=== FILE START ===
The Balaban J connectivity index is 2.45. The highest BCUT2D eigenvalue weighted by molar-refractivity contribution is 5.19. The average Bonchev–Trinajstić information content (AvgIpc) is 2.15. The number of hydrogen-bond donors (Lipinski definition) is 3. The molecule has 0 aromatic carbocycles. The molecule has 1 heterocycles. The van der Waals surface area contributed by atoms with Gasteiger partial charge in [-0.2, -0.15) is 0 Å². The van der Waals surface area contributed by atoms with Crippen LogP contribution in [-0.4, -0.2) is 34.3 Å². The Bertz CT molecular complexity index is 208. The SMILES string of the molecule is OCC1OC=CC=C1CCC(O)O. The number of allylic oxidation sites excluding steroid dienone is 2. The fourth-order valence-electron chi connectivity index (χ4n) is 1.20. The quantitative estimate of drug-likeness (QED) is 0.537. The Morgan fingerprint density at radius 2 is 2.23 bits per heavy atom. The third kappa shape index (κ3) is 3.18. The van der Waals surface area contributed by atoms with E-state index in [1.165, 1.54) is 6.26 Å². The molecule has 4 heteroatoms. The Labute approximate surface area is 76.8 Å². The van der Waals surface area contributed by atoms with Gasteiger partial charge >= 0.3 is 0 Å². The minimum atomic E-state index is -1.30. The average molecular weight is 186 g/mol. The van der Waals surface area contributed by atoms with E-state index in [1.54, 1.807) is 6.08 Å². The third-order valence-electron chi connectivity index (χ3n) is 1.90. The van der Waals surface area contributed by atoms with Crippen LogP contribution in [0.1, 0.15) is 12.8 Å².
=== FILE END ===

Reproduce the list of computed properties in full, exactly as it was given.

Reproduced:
The Balaban J connectivity index is 2.45. The highest BCUT2D eigenvalue weighted by molar-refractivity contribution is 5.19. The average Bonchev–Trinajstić information content (AvgIpc) is 2.15. The number of hydrogen-bond donors (Lipinski definition) is 3. The molecule has 0 aromatic carbocycles. The molecule has 1 heterocycles. The van der Waals surface area contributed by atoms with Gasteiger partial charge in [-0.2, -0.15) is 0 Å². The van der Waals surface area contributed by atoms with Crippen LogP contribution in [-0.4, -0.2) is 34.3 Å². The Bertz CT molecular complexity index is 208. The SMILES string of the molecule is OCC1OC=CC=C1CCC(O)O. The number of allylic oxidation sites excluding steroid dienone is 2. The fourth-order valence-electron chi connectivity index (χ4n) is 1.20. The quantitative estimate of drug-likeness (QED) is 0.537. The Morgan fingerprint density at radius 2 is 2.23 bits per heavy atom. The third kappa shape index (κ3) is 3.18. The van der Waals surface area contributed by atoms with E-state index in [1.165, 1.54) is 6.26 Å². The molecule has 4 heteroatoms. The Labute approximate surface area is 76.8 Å². The van der Waals surface area contributed by atoms with Gasteiger partial charge >= 0.3 is 0 Å². The minimum atomic E-state index is -1.30. The average molecular weight is 186 g/mol. The van der Waals surface area contributed by atoms with E-state index in [1.54, 1.807) is 6.08 Å². The third-order valence-electron chi connectivity index (χ3n) is 1.90. The van der Waals surface area contributed by atoms with Crippen LogP contribution in [0.1, 0.15) is 12.8 Å².